I'm not a big lover of campaigns it must be said, and I don't buy into the 'use us or lose us' arguments of some businesses. We as local traders have to offer something special with our shops to meet consumers halfway, and - in my experience - they will pay a premium in return. But the FSB campaign has some startling statistics - the main one being that 5% of turnover for a supermarket makes its way into the local community, but this rises to 50% when spent with small, local businesses. I suspect that online shopping falls to a fraction of 1% - and of course profits are repatriated far away - often overseas. I'm not suggesting that everyone stops buying from supermarkets and online, but what it does mean - I think - is that if someone - faced with apparent powerlessness in the face of global economic and environmental problems, injustice in many parts of the world - wants to get active and make a difference, you can start engaging with local businesses - and know that you are helping strengthen the local economy. My intuition is that this brings multiple rewards, financial, mental, spiritual. Malcolm Gladwell thinks to. And it may be the catalyst to start the creation of a new type of high street rising from the ashes of the current one. So this week, why not consider a purchase you *would* have made online or in the supermarket, or at a hellish, crowded, pre-Christmas, out-of-town development. Now choose to pay an ethical premium, and give yourself your own feelgood factor by making a difference to a local business. Don't choose one at random, but ask around and choose one that is adding value, and has word-of-mouth recommendations. You want to be getting something special in return for your purchase - and you'll know that their business is making a big difference to the local economy. As the man said, "Be The Change You Want To See".
Monday, December 08, 2008
Tuesday, November 25, 2008
Sunday, November 16, 2008
Saturday, November 08, 2008
Saturday, October 11, 2008
Great first novels from writers with bags of potential are one thing - but the 'tricky second album' syndrome often means the next book is disappointing; it's as if the author got everything they wanted to say out into the open in the first book - and now they are simply going through the motions. What you want to see - as a fan - is the writer developing, keeping a firm hold on the style and themes that you liked in previous books, whilst showing ambition in terms of moving in new directions. A Man Like Any Other (or AMLAO as I'm already referring to it as) delivers on this last score. We think the book is fantastic - but, as I say, you might think we're biased so go read the cracking review that Miranda Stock has written on Oxford's Daily Info - the book is garnering plenty of rave reviews elsewhere. I was trying to think of exactly why I like Mary's writing. I think - and I can only speak personally - it comes down to how I got to where I am as a reader, and my shameful past of reading vast quantities of 'success literature'. Like any genre, there are the one or two great books, a few other good ones - and the rest also-rans which are usually fairly derivative. I think the good ones tell you something about the tools you need to achieve your goals, whereas the great ones tell you about the goals themselves. That covers the journey and the destination, but most success books tend to fall-down on the embarkation point, knowing who you are and where you are starting from. This is where great fiction steps in. Forget work-through exercises trying to identify your personality type, instead map yourself onto different characters in challenging situations and ask yourself questions: Would I have done that? Why does this feel wrong? Mary gets under the skin of her characters (particularly the men) in a way which is often discomforting - which usually indicates that there are truths lurking around nearby. Whilst the situations and plot twists may not always be strictly realistic, this is storytelling after all - and bold storytelling at that. Keeping the reader turning the page and teaching them a thing or two about life is not to be sniffed at; you often get one without the other. On Wednesday night Mary read from the book, and gave us some fascinating insights into the development of the main character. When Mary contributed a short story to the book The Sixpenny Debt, she imagined how the little boy in that story would have grown up, and the ain character in AMLOA is the result: Father McEwan. She also shared her journey in terms of getting the book published (which I won't go into here, but is at times as dramatic as her writing). Suffice to say it was an illuminating evening. A Man Like Any Other is published by Troubador - and it goes without saying that we have plenty of signed copies in the shop.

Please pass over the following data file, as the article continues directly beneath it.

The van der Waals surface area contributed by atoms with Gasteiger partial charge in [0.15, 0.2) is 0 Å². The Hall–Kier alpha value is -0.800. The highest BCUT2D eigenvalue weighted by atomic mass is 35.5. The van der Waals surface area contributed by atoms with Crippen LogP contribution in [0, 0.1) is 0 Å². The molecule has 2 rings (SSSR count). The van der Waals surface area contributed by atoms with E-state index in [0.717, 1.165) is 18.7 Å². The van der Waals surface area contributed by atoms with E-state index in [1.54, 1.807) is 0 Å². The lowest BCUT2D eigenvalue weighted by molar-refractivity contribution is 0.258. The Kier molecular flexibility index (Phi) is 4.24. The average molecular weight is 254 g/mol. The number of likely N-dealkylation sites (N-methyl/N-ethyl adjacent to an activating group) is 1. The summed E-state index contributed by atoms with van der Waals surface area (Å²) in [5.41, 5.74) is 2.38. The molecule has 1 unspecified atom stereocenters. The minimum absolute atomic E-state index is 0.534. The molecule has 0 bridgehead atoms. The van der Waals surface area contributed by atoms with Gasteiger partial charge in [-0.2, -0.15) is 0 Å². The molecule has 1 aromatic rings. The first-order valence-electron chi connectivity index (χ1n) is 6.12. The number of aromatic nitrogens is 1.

Wednesday, October 01, 2008
Despite sparing no details in his descriptions of 'ham-sandwiching' opponents, Chris's message about the way of the samurai was one of discipline and respect. He answered questions about samurai, showed clips from real samurai training schools in Japan - and gave probably too much information about a Japanese energy drink called "Sweat". Chris signed copies for the pupils, then leapt off for a date with destiny (actually a demonstration at the School of Martial Arts in Oxford). It was a great event - the school was buzzing - you can read more here.